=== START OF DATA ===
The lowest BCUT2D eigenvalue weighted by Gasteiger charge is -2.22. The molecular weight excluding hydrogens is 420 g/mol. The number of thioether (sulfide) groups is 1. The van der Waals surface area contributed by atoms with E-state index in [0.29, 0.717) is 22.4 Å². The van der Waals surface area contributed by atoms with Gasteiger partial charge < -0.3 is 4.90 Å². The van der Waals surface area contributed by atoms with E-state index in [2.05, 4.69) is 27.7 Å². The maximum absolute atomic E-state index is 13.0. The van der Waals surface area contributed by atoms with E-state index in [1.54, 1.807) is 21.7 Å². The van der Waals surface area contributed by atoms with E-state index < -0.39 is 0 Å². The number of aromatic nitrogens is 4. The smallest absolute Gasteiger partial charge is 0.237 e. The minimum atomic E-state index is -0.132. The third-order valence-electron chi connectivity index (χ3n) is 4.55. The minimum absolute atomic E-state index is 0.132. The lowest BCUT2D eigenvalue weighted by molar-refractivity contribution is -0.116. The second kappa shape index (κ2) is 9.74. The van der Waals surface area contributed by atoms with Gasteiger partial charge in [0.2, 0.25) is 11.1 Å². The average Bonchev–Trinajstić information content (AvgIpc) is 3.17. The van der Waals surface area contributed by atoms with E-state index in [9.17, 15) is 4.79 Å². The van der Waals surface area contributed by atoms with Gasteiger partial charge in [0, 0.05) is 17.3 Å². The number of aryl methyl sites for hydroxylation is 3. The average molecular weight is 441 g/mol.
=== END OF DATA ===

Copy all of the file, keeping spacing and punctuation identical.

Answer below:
The lowest BCUT2D eigenvalue weighted by Gasteiger charge is -2.22. The molecular weight excluding hydrogens is 420 g/mol. The number of thioether (sulfide) groups is 1. The van der Waals surface area contributed by atoms with E-state index in [0.29, 0.717) is 22.4 Å². The van der Waals surface area contributed by atoms with Gasteiger partial charge < -0.3 is 4.90 Å². The van der Waals surface area contributed by atoms with E-state index in [2.05, 4.69) is 27.7 Å². The maximum absolute atomic E-state index is 13.0. The van der Waals surface area contributed by atoms with E-state index in [1.54, 1.807) is 21.7 Å². The van der Waals surface area contributed by atoms with E-state index < -0.39 is 0 Å². The number of aromatic nitrogens is 4. The smallest absolute Gasteiger partial charge is 0.237 e. The minimum atomic E-state index is -0.132. The third-order valence-electron chi connectivity index (χ3n) is 4.55. The minimum absolute atomic E-state index is 0.132. The lowest BCUT2D eigenvalue weighted by molar-refractivity contribution is -0.116. The second kappa shape index (κ2) is 9.74. The van der Waals surface area contributed by atoms with Gasteiger partial charge in [0.2, 0.25) is 11.1 Å². The average Bonchev–Trinajstić information content (AvgIpc) is 3.17. The van der Waals surface area contributed by atoms with E-state index in [9.17, 15) is 4.79 Å². The van der Waals surface area contributed by atoms with Gasteiger partial charge in [0, 0.05) is 17.3 Å². The number of aryl methyl sites for hydroxylation is 3. The average molecular weight is 441 g/mol.